Okay kids so that weird thing that the freaky looking dude is talking into, that's called a "pay phone", and there used to be millions of them across the nation. Also, the weird artwork you're seeing here is called a "John Byrne swipe", and Byrne was kind of working the Neal Adams thing, who in turn was operating in sort of a glammed-up Alex Raymond commercial art style, and in turn he was... okay, my point is that super hero comics involve a lot of drawing that has to get done really quickly for not very much money, so there's gonna be some aping of styles going on, but this is a little excessive.

Here we see our amazing masked avenger doing a little masked wiretapping. Dude, if you wanted to beat up drug dealers and get some illegal wiretapping done, you could have stayed a cop!

Yup, he really misses being a cop. Maybe he should have stayed a cop, that way he'd get regular shifts, a snappy uniform, a bitchin' mustache, and a paycheck. Super-hero work doesn't come with much of a salary, you know.

The next day at Royer Construction the deal is going down and Inappropriate Sunglasses Cop is on the scene to bust that drug kingpin in the act of delivering a suitcase full of drugs to the city's most heinous narcotics marketplace - a construction site!

But the joke's on Sunglasses Cop - Royer knew the heat was on and replaced the drugs with his wife's beef stew, and the construction foreman and Royer share a good laugh, and the artist really wasn't sure what "laughing" looks like, so he drew Royer grimacing in pain as if somebody was stomping on his foot. Maybe somebody was stomping on his foot there.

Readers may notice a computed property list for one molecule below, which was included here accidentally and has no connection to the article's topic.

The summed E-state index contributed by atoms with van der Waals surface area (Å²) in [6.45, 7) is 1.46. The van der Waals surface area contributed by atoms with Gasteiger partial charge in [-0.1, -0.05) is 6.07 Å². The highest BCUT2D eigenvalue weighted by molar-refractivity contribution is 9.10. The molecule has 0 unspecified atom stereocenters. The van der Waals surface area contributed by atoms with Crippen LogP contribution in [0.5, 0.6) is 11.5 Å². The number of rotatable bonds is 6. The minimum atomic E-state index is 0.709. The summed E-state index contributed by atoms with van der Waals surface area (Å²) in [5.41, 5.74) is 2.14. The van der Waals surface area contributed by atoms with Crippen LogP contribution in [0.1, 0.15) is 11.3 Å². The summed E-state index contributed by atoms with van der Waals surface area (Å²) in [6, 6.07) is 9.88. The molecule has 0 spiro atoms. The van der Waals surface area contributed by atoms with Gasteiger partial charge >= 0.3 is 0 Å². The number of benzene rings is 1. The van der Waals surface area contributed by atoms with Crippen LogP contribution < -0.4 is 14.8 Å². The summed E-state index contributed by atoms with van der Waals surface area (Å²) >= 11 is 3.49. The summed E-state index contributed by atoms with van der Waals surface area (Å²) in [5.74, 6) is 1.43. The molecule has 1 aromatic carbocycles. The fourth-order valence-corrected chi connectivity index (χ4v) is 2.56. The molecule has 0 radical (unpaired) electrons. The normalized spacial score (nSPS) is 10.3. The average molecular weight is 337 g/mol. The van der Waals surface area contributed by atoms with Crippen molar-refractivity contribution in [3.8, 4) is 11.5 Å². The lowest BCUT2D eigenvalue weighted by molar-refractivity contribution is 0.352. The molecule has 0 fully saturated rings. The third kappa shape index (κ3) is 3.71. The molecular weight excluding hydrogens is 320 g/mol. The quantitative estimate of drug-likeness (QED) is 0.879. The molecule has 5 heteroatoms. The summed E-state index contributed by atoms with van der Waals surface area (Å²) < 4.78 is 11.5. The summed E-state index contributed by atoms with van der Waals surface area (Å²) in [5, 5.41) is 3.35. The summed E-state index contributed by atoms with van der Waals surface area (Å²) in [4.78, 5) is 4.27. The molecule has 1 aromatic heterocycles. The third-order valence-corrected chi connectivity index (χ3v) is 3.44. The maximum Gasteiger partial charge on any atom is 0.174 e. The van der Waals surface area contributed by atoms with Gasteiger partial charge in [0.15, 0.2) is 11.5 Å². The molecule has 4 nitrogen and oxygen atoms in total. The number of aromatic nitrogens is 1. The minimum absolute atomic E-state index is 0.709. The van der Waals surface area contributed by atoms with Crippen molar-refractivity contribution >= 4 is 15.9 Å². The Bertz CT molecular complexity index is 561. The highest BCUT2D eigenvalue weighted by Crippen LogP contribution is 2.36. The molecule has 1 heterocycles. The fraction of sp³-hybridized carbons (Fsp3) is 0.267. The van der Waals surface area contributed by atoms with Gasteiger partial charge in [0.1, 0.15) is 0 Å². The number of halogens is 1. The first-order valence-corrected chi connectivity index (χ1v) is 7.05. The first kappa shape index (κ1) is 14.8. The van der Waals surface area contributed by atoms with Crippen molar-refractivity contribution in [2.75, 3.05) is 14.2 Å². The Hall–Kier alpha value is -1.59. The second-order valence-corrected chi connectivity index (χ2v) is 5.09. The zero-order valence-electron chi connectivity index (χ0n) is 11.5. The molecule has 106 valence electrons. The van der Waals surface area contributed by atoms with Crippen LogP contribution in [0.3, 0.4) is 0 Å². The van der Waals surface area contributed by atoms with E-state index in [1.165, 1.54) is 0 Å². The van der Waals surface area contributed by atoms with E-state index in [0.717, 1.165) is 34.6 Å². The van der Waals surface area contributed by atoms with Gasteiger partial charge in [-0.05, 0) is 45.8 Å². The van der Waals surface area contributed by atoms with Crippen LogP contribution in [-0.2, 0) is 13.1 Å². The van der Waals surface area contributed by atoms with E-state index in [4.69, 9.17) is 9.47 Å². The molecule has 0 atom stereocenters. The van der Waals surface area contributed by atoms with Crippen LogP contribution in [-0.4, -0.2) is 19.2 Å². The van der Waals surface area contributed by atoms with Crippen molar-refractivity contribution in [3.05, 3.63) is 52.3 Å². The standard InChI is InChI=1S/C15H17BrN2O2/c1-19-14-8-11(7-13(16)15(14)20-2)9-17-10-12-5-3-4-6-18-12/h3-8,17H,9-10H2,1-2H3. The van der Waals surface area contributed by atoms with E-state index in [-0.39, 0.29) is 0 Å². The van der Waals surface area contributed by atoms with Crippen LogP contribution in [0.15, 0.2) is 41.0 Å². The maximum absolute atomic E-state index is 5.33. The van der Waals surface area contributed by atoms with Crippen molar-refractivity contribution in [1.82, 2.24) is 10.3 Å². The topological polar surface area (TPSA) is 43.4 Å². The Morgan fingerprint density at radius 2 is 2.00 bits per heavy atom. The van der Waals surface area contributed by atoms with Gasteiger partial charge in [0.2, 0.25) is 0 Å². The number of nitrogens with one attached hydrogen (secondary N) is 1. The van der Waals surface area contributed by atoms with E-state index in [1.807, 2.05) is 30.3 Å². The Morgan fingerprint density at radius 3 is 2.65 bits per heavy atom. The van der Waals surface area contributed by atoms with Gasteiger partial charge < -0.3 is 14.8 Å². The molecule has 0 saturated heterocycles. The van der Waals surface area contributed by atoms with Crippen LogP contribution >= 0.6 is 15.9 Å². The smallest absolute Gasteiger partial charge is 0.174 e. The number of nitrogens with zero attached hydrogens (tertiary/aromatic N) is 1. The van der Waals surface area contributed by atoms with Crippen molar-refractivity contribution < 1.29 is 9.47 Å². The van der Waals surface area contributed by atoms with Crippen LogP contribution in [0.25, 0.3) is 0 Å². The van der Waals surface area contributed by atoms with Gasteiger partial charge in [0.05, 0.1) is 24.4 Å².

That night an unidentified man sneaks past some sad dogs and picks a lock, setting off the Sunglasses Cop alarm!

Have a half dozen units meet me at Royer's place, Sarge! I'll be over here investigating how parallel lines really flatten your comic panel composition, and don't even get me started on the weird perspective on these doors!

Bingo, here it is in black and white, all the evidence that I, as a former cop, know full well will never be admissable in court because it was obtained by a dude in a mask breaking into an office.

Also, where's my cape? I had it a minute ago.

and Stinky is back! Stinky! My man! Here to deliver a crazy psychedelic technicolor freakout beatdown! Hey, we paid for color printing and we aren't going to let any color get out of here without getting used to its fullest.

I don't know about you guys but this comic is really not selling me on the whole 'masked vigilante' thing. So far he's interrupted a police investigation, obtained evidence that can't be used in a court of law, been beaten savagely by a man named "Stinky", and is now about to be framed for the beef-stew murder of a construction company executive. Not exactly a champion of truth and justice, is he?

"I've got to get out of here - it sounds like a Trump rally is about to start!"

Looks like Sunglasses Cop finally has the drop on the guy who's been causing all the trouble in the city all this time. And even if the barrel of his gun is drooping alarmingly, which it is, jesus guys, get a ruler or something, he'll bring this masked vigilante in!

Now I know you're looking at this whole "next issue: The Spade Is Wild" thing and asking, what the heck, and the deal is that there is some masked assassin character that is a total ripoff of Bullseye from "Daredevil", and his name is "Spade", and he throws shovels at people. I mean playing cards, he throws playing cards at people. Anyway in the next issue he shows up and The Spade and Guardian fight, I guess. There were only two issues of The Guardian, so hopefully they had fun with it while it lasted.

so what have we learned? Ditch your cape halfway through your comic, learn how laughing works, pump iron if you want to deal drugs, intently study the work of John Byrne, wear your sunglasses at night, and don't fire that gun until you get it fixed or you'll blow your arm off. Guardian out!